JJ Abrams’ big promise is just the latest installment of a power couple’s donations — Inside Philanthropy

The philanthropy of celebrities and athletes often strikes people as being too often performative, all black-tie galas and events, rather than real-money-infused hands-on work. Thanks to our Giving lavish cover, however, we’ve tracked the philanthropy of a number of Hollywood elites, some of whom have managed solid foundations for years or even decades.

The late Kirk Douglas and his wife Anne, for example, started their Douglas Foundation all the way back to the early 1960s. Other active and committed celebrity donors include Norman and Lyn Lear, Leonardo DiCaprio and Michael J. Fox, to name a few. As the nation has made new calls for social change, it’s tempting to dismiss a big-name donation as just a catch of good publicity. But again, there is often more than meets the eye.

Take, for example, writer-director-producer JJ Abrams and public relations executive Katie McGrath. The couple got plenty of coverage when they recently announced a five-year, $10 million commitment, through their foundation and Abrams’ production company Bad Robot, to “organizations and efforts committed to anti-racism programs that close gaps, help the poor and build a just America for all”.

But long before this timely donation, in the early 2010s, they launched their low-key Katie McGrath & JJ Abrams Family Foundation, which gave away around $5.1 million in the last tax year for which records are. available. Primary grantmaking interests include education, the arts, equity, and politics. Educationally, they seem interested both in supporting underserved youth in school and through after-school programs. And politically, they’ve backed progressive organizations like People For the American Way, an advocacy group co-founded by Norman Lear, another prominent Hollywood screenwriter who was one of the entertainment industry’s leading progressive philanthropists.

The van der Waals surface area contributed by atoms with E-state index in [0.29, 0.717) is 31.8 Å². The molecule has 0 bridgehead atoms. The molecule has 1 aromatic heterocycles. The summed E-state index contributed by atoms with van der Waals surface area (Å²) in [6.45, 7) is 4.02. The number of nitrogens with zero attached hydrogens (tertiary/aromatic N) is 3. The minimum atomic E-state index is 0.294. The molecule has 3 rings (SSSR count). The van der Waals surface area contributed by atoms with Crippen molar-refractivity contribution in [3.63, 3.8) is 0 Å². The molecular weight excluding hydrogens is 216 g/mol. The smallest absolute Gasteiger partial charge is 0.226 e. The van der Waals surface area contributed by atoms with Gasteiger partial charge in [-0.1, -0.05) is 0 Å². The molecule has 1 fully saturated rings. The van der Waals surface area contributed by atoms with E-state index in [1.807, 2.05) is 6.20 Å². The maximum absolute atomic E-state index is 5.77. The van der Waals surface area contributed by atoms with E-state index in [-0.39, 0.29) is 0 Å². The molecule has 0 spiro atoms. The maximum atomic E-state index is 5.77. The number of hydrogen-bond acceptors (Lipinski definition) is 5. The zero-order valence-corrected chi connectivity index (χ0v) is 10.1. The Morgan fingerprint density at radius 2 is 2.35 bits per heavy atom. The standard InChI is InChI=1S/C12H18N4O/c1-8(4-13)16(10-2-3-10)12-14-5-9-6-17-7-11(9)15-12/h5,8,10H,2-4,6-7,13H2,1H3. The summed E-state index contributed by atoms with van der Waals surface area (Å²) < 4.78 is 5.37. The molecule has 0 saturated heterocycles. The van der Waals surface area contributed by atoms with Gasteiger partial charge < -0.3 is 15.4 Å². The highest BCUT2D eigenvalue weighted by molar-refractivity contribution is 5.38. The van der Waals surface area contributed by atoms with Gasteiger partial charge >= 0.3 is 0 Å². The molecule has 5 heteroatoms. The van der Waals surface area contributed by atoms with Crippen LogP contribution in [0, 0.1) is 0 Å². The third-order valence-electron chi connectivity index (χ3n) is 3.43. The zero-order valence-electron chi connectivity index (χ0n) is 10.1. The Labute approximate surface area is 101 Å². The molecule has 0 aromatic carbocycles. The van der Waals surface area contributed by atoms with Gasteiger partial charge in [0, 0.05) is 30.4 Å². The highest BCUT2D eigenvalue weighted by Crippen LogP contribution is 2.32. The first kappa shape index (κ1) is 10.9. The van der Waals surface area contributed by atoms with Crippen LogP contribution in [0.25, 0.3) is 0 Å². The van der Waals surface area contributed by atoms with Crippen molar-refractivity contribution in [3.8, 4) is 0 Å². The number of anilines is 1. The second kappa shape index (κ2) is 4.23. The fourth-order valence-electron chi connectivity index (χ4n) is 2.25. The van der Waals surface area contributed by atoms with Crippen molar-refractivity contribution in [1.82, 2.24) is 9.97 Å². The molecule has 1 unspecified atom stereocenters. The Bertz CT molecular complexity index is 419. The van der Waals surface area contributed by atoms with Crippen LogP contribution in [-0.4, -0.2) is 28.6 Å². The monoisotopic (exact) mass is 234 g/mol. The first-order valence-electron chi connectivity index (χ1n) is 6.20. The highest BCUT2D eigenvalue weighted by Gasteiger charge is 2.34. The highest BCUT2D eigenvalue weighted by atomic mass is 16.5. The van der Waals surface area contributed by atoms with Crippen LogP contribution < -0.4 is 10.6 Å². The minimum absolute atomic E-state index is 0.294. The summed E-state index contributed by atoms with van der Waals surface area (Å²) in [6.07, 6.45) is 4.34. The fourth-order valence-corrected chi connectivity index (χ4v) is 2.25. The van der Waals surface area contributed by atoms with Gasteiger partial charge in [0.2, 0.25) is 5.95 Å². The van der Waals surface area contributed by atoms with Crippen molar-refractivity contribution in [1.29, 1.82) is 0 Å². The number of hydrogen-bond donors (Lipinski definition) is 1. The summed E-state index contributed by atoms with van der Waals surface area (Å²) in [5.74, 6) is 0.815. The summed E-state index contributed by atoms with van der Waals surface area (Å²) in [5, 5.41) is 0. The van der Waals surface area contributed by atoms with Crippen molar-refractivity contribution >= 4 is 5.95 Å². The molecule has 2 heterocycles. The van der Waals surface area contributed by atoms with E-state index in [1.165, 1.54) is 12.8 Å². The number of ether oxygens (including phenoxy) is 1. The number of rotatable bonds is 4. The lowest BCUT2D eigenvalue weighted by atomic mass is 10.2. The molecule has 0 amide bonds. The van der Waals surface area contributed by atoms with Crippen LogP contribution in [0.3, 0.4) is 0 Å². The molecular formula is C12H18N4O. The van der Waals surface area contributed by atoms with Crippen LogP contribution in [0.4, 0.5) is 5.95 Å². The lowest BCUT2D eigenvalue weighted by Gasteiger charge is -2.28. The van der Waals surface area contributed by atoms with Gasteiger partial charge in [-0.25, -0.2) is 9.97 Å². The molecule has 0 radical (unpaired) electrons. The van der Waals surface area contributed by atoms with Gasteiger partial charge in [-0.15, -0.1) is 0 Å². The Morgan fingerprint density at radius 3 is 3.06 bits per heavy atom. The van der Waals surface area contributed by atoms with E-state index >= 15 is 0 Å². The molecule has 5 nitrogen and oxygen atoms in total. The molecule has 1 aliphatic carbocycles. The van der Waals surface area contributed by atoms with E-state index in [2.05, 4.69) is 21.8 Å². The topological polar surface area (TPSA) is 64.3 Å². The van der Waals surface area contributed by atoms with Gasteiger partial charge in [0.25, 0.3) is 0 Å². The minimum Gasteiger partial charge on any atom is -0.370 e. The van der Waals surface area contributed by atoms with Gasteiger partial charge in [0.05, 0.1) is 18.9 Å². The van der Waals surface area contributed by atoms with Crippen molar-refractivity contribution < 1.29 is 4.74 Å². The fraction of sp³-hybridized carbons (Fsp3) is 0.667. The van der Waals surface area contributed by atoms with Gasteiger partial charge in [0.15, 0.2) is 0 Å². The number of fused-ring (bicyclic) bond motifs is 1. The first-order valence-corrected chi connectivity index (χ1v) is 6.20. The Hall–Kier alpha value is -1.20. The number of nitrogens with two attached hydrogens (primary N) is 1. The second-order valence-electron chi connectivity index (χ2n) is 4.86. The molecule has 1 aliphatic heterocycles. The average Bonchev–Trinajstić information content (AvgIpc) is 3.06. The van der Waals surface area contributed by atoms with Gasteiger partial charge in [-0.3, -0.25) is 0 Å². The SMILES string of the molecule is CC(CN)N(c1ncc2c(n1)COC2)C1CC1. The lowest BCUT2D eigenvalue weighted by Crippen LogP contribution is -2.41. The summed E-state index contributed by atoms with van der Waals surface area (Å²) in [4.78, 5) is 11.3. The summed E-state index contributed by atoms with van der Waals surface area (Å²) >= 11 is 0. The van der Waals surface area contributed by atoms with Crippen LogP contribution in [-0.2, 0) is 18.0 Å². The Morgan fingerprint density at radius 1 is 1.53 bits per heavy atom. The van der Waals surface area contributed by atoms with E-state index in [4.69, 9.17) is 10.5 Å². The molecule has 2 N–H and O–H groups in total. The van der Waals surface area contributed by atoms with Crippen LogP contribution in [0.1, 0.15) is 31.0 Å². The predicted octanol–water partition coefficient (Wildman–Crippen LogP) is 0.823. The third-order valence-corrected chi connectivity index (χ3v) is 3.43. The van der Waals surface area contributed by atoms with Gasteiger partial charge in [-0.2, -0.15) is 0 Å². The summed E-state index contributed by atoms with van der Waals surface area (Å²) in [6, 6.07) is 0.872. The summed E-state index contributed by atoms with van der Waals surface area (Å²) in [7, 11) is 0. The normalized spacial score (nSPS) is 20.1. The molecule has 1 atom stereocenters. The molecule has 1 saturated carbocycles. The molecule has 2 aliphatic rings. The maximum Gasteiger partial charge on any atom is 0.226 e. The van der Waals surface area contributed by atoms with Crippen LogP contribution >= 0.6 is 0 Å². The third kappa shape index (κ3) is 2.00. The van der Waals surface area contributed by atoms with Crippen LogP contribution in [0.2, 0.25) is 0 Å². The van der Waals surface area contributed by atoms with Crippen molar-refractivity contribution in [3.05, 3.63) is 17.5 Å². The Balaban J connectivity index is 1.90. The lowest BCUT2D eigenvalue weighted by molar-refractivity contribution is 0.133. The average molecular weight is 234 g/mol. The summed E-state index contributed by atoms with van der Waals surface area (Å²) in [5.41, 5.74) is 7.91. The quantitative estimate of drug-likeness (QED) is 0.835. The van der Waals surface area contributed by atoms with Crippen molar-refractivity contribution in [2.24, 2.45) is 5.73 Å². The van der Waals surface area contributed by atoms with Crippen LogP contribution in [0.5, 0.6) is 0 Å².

Although Abrams and McGrath don’t yet have a full political center named after them, like the Norman Lear Center at USC, they’ve been outspoken about the importance of fairness and social justice for some time now. . And with an estimated net worth of $300 million, Abrams, who is only in his early 50s, is probably just getting started.

Their great commitment to racial justice is perhaps a sign of even greater things to come. On Bad Robot’s Instagram, a statement about the pledge reads: “At Bad Robot, we are grateful to the many scholars, activists, organizers and leaders fighting on the front lines of change in our systemically unjust country. It is this constellation of thinkers and actors that has the project of a more perfect, just, equitable and benevolent union.

The initiative kicks off with $200,000 earmarked for Equal Justice Initiative, Black Futures Lab, Know Your Rights Camp, Black Lives Matter LA and Community Coalition. Lawyer and activist Bryan Stevenson’s Equal Justice initiative has garnered some support from major donors, including Wall Street couple Jonathan and Jeannie Lavine, and billionaires Jon and Pat Stryker. Abrams and McGrath, meanwhile, have been consistent supporters of the Community Coalition, which “works to help transform social and economic conditions in South LA.”

It’s a good reminder that one-time giving taking place during the pandemic and amid calls for social change is still often part of a given funder’s larger philanthropic framework. Abrams and McGrath have been consistent Community Coalition supporters, but doubled down during this critical moment.

Another grantee, Black Futures Lab, focuses on engaging black voters throughout the year and to strengthen this electoral bloc. And Know Your Rights Camp, started by Colin Kaepernick, aims to “advance the liberation and well-being of black and brown communities through education, empowerment, mass mobilization and the creation of new systems that elevate the next generation of change leaders. “Abrams and McGrath seem to like these kinds of grassroots organizations and in the past have supported California Calls, an alliance of grassroots community organizations.

Abrams, 53, is still very committed to his Hollywood career, fresh off his successful stint with the rebootedStar Wars,” among several other projects. But we can expect this Hollywood couple to have a growing footprint in progressive philanthropy in the future, well beyond their recent high-profile announcement.

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